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Excalibur Almaz to Launch Private Human Space Missions

By Doug Messier
Parabolic Arc
August 18, 2009
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Excalibur Almaz Limited (EA), an international space exploration company, today announced plans to open up a new era of private orbital space flight for commercial customers, using updated elements of the “Almaz” space system originally developed by JSC MIC NPO Mashinostroyenia (NPOM) of Russia.

Realization of EA’s project with technical assistance from NPOM will allow regular access to and from space. This project joins Russian space technology expertise with an international private enterprise to create a commercial offering of orbital spaceflight services for global customers.

EA plans to offer week-long orbital space flights beginning as early as 2013 – taking a big leap beyond the sub-orbital flight market targeted by most other private space companies. In addition to NPOM, other leading aerospace firms in the U.S., Europe and Japan will provide technical support for EA’s space flight operations.


The original Almaz space system technology, comprising reusable reentry vehicle (RRV) and space station, was successfully tested in flight by NPOM. Working with NPOM and its international contractors, EA is now updating the spacecraft to conduct crew and cargo space missions for private individuals, corporations, academic institutions and national governments.

EA Founder and CEO Art Dula said, “Through cooperation with NPOM and with the support of leading space contractors around the world and an exceptionally strong management and advisory team, EA is in a unique position to initiate a new era of private orbital space exploration.”

Cosmonaut Vladimir Titov, advisor to EA in Russia, said, “With this announcement, the dream of private orbital space exploration may become a reality in the very near future.”

Company Background

EA has ownership of several Almaz spacecraft, including reusable reentry vehicles (RRVs) and space stations.

EA will tailor space missions to accommodate customer objectives including exploration, cargo transportation and experimentation. On selected missions, spacecraft and space stations would provide platforms for microgravity scientific experiments, potentially serving the needs of governments and academic institutions.

EA’s spacecraft will consist of two parts: an RRV and an expendable service module to provide crewmembers with room to comfortably operate during spaceflight.


EA will update the Almaz RRVs with flight-proven technologies where appropriate, while retaining tested legacy systems to ensure safety and economy of operation. A critical feature of the RRVs is their reusability, which will reduce logistical, overhead and program costs for commercial access to space.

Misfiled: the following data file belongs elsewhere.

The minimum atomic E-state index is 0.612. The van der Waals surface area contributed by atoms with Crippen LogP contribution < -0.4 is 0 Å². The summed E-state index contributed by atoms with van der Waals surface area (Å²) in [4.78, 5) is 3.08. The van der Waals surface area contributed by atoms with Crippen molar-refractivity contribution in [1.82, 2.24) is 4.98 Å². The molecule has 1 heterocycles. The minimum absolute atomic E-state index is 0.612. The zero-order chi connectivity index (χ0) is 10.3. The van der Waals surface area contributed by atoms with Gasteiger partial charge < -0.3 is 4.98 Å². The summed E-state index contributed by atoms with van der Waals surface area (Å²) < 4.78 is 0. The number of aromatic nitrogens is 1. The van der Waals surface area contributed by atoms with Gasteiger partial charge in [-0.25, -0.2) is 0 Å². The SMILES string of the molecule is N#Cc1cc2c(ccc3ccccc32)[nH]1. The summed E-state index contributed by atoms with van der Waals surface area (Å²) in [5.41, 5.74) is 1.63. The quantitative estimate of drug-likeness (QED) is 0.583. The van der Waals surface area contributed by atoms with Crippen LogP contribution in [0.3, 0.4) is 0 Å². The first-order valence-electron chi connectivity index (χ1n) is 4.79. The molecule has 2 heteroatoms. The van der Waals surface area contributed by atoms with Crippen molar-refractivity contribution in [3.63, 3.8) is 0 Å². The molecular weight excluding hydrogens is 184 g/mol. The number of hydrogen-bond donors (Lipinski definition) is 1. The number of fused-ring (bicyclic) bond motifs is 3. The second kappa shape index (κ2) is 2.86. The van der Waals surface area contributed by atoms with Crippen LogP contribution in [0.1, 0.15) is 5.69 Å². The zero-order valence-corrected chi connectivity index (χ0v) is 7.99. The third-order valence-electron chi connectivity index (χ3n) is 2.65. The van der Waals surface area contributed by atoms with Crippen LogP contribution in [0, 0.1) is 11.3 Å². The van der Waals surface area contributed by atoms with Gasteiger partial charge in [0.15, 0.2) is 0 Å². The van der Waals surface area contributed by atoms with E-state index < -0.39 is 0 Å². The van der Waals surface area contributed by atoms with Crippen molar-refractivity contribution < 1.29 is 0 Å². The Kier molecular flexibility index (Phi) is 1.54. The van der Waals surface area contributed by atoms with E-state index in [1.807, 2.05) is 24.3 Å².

EA plans for its spacecraft to be compatible with a number of launch vehicles and capable of being launched from worldwide sites.

In addition to NPOM, leading aerospace firms contracting with EA include Space Flight Operations (SFO), a subsidiary of United Space Alliance, of the U.S.; Paragon Space Development Corporation of the U.S.; Qwaltec of the U.S.; EADS Astrium Space Transportation of Europe; and Japan Manned Space Systems (JAMSS) of Japan. EA has also formed strategic alliances with academic institutions including Rice University of the U.S and the International Space University of France, and is an Industry Forum member of the National Space Biomedical Research Institute of the U.S.

Established in 2005, EA is incorporated, headquartered and registered on the Isle of Man in the British Isles. EA’s support contractors are in Russia, Europe, Japan and the U.S. EA’s founders, executives and advisors include astronauts, cosmonauts and commercial aerospace business entrepreneurs.

About the Almaz program

The Almaz program was a military space program of the Soviet Union. The rocket and space complex “Almaz” developed at NPOM comprised orbital manned space station, transport vehicle, reusable reentry vehicle (RRV) for 3 persons, a cargo capsule delivering information to the Earth, and ground support facilities. This space complex was successfully tested both on the ground and in space.

Three crews of Soviet cosmonauts worked on the manned orbital space stations. The RRVs went through nine flight tests, with two RRVs flown to orbit several times, demonstrating their reusability.

The rich legacy of the Almaz program continues to live in all space stations built to date. The orbital manned Almaz space station is the origin of the Salyut and Mir space stations, and the International Space Station (ISS) inherited from Almaz the configuration of its main service module “Zvezda”.

The Almaz transport vehicle provided the basis for the ISS module “Zarya,” and also for the Salyut-7 space station module Kosmos-1686 and a line of modules for the Mir space station.

One response to “Excalibur Almaz to Launch Private Human Space Missions”

  1. Robert Delnon says:

    Lost … or should I say … Gained in Translation?

    In your cut-away of the RRV, what precisely is a propulsion plant doing when it controls quality?!
    (I thought this was the aim of the QA staff and all engineers on the project.) A more appropriate translation is needed.

    On a less flippant note – I am curious to know how the safety of the ‘tested’ legacy systems can be assured on the basis of some successful full trials in the past, that were exclusively of the ‘unimproved’ assembly.

    I remember ESA had a very public problem with the maiden launch of Ariane 5 due to legacy systems. And no-one was on board that rocket.

    Best of luck to you all.

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